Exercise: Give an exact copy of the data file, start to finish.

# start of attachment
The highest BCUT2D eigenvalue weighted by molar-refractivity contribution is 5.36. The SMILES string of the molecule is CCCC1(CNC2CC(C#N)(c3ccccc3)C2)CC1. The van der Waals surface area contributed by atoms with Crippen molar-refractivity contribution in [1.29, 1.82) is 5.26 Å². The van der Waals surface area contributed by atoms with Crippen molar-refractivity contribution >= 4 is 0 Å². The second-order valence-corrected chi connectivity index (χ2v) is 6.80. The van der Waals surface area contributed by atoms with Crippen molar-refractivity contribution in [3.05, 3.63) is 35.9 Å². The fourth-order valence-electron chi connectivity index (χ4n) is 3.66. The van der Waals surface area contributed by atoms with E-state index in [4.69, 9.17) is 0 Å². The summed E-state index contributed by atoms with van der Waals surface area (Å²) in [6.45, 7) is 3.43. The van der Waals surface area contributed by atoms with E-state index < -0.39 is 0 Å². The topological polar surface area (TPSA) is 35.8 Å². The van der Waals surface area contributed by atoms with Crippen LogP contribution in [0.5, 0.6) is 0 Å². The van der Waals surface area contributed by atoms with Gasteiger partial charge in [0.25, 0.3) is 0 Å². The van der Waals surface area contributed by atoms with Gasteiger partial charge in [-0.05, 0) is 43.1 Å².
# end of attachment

The highest BCUT2D eigenvalue weighted by molar-refractivity contribution is 5.36. The SMILES string of the molecule is CCCC1(CNC2CC(C#N)(c3ccccc3)C2)CC1. The van der Waals surface area contributed by atoms with Crippen molar-refractivity contribution in [1.29, 1.82) is 5.26 Å². The van der Waals surface area contributed by atoms with Crippen molar-refractivity contribution >= 4 is 0 Å². The second-order valence-corrected chi connectivity index (χ2v) is 6.80. The van der Waals surface area contributed by atoms with Crippen molar-refractivity contribution in [3.05, 3.63) is 35.9 Å². The fourth-order valence-electron chi connectivity index (χ4n) is 3.66. The van der Waals surface area contributed by atoms with E-state index in [4.69, 9.17) is 0 Å². The summed E-state index contributed by atoms with van der Waals surface area (Å²) in [6.45, 7) is 3.43. The van der Waals surface area contributed by atoms with E-state index < -0.39 is 0 Å². The topological polar surface area (TPSA) is 35.8 Å². The van der Waals surface area contributed by atoms with Crippen LogP contribution in [0.5, 0.6) is 0 Å². The van der Waals surface area contributed by atoms with Gasteiger partial charge in [0.25, 0.3) is 0 Å². The van der Waals surface area contributed by atoms with Gasteiger partial charge in [-0.05, 0) is 43.1 Å².